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Longevity of Imidacloprid Soil Drench on Citrus Nursery Stock for Sale at Retail Stores in Florida

  • Author(s): Halbert, Susan E.
  • Manjunath, Keremane L.
  • Ramadugu, Chandrika
  • Lee, Richard F.
  • et al.
Abstract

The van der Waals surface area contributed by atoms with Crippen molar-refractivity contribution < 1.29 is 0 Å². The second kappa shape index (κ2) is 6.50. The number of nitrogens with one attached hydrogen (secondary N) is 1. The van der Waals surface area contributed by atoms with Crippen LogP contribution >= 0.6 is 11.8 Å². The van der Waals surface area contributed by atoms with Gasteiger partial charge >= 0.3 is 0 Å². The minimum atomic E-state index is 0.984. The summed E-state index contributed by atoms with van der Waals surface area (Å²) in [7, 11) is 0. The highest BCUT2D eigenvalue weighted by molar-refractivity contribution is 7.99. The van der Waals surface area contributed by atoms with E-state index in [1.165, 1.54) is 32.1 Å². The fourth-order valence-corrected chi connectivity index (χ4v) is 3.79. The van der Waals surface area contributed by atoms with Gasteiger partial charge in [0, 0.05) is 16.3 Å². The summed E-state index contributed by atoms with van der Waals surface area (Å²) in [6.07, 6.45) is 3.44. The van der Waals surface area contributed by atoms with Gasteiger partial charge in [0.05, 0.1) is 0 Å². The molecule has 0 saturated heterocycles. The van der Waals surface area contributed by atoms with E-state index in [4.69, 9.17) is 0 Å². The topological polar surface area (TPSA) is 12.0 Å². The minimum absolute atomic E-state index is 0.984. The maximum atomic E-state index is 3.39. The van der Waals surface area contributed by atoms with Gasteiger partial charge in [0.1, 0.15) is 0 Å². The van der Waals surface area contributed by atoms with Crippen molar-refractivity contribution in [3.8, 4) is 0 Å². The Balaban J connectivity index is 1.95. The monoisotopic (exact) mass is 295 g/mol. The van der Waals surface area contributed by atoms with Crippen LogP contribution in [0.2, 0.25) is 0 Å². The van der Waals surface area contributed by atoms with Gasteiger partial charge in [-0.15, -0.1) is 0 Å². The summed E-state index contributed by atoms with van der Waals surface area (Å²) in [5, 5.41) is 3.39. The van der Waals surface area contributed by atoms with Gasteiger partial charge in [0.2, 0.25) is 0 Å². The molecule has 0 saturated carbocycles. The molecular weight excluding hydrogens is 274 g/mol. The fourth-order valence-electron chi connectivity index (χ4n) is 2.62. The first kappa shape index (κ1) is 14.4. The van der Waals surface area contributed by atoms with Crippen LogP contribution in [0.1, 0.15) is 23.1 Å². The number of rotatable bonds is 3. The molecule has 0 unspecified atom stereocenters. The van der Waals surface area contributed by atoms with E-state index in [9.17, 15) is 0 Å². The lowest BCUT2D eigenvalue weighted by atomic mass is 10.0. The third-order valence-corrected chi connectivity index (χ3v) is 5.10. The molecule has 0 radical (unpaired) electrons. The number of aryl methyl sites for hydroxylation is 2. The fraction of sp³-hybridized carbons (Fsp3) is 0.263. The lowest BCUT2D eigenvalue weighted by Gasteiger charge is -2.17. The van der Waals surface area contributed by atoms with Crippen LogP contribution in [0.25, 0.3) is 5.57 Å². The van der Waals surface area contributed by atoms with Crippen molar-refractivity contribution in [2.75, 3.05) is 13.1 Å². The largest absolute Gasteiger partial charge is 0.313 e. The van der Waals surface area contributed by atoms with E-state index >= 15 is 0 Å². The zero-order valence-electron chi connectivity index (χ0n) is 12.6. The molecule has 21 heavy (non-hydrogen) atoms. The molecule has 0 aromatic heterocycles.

The Florida psyllid testing project (Manjunath et al. 2008, Halbert et al. 2012) showed that about 10% of regulatory samples of Diaphorina citri Kuwayama collected by Florida Department of Agriculture and Consumer Services, Division of Plant Industry (FDACS/DPI) inspectors from plants for sale in Florida were positive for Candidatus Liberibacter asiaticus (Las). Most of the commercial nurseries that produce the plants do not have psyllids or Las, so the most likely source of contamination is the retail venues themselves. If this is the case, great benefit could be achieved by preventing psyllid infestation in retail stores. Florida has a requirement that citrus plants for sale be treated with an imidacloprid-based soil drench (ISD). Producers are required to tag the plant with the date of treatment. The treatment expires in six months, but our data indicate that three months probably is more realistic. In 2009, there was an increase in plants infested with psyllids 30 days post-ISD treatment. In later years, this increase was not so pronounced or did not exist, suggesting that growers are getting better control.

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